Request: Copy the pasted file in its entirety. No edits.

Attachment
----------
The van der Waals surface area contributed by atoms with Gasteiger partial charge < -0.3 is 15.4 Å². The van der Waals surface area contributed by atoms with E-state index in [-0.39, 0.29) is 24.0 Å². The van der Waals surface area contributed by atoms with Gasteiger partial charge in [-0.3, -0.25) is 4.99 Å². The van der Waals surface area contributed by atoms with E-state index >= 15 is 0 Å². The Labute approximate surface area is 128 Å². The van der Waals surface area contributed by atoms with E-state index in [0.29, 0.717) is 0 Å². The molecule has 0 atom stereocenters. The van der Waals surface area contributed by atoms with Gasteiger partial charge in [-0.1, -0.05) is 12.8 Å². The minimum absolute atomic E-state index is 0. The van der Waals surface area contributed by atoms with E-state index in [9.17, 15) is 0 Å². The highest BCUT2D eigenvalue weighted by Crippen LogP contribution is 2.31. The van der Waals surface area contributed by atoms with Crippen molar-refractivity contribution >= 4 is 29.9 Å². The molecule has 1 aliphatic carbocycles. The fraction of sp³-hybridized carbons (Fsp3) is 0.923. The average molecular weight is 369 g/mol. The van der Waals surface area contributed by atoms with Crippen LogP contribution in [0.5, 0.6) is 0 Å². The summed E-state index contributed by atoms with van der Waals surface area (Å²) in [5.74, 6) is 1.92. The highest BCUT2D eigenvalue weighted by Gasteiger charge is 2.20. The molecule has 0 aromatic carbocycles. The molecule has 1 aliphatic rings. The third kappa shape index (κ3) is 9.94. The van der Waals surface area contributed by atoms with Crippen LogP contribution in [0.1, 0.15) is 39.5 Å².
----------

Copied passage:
The van der Waals surface area contributed by atoms with Gasteiger partial charge < -0.3 is 15.4 Å². The van der Waals surface area contributed by atoms with E-state index in [-0.39, 0.29) is 24.0 Å². The van der Waals surface area contributed by atoms with Gasteiger partial charge in [-0.3, -0.25) is 4.99 Å². The van der Waals surface area contributed by atoms with E-state index >= 15 is 0 Å². The Labute approximate surface area is 128 Å². The van der Waals surface area contributed by atoms with E-state index in [0.29, 0.717) is 0 Å². The molecule has 0 atom stereocenters. The van der Waals surface area contributed by atoms with Gasteiger partial charge in [-0.1, -0.05) is 12.8 Å². The minimum absolute atomic E-state index is 0. The van der Waals surface area contributed by atoms with E-state index in [9.17, 15) is 0 Å². The highest BCUT2D eigenvalue weighted by Crippen LogP contribution is 2.31. The van der Waals surface area contributed by atoms with Crippen molar-refractivity contribution >= 4 is 29.9 Å². The molecule has 1 aliphatic carbocycles. The fraction of sp³-hybridized carbons (Fsp3) is 0.923. The average molecular weight is 369 g/mol. The van der Waals surface area contributed by atoms with Crippen LogP contribution in [0.5, 0.6) is 0 Å². The summed E-state index contributed by atoms with van der Waals surface area (Å²) in [5.74, 6) is 1.92. The highest BCUT2D eigenvalue weighted by Gasteiger charge is 2.20. The molecule has 0 aromatic carbocycles. The molecule has 1 aliphatic rings. The third kappa shape index (κ3) is 9.94. The van der Waals surface area contributed by atoms with Crippen LogP contribution in [0.1, 0.15) is 39.5 Å².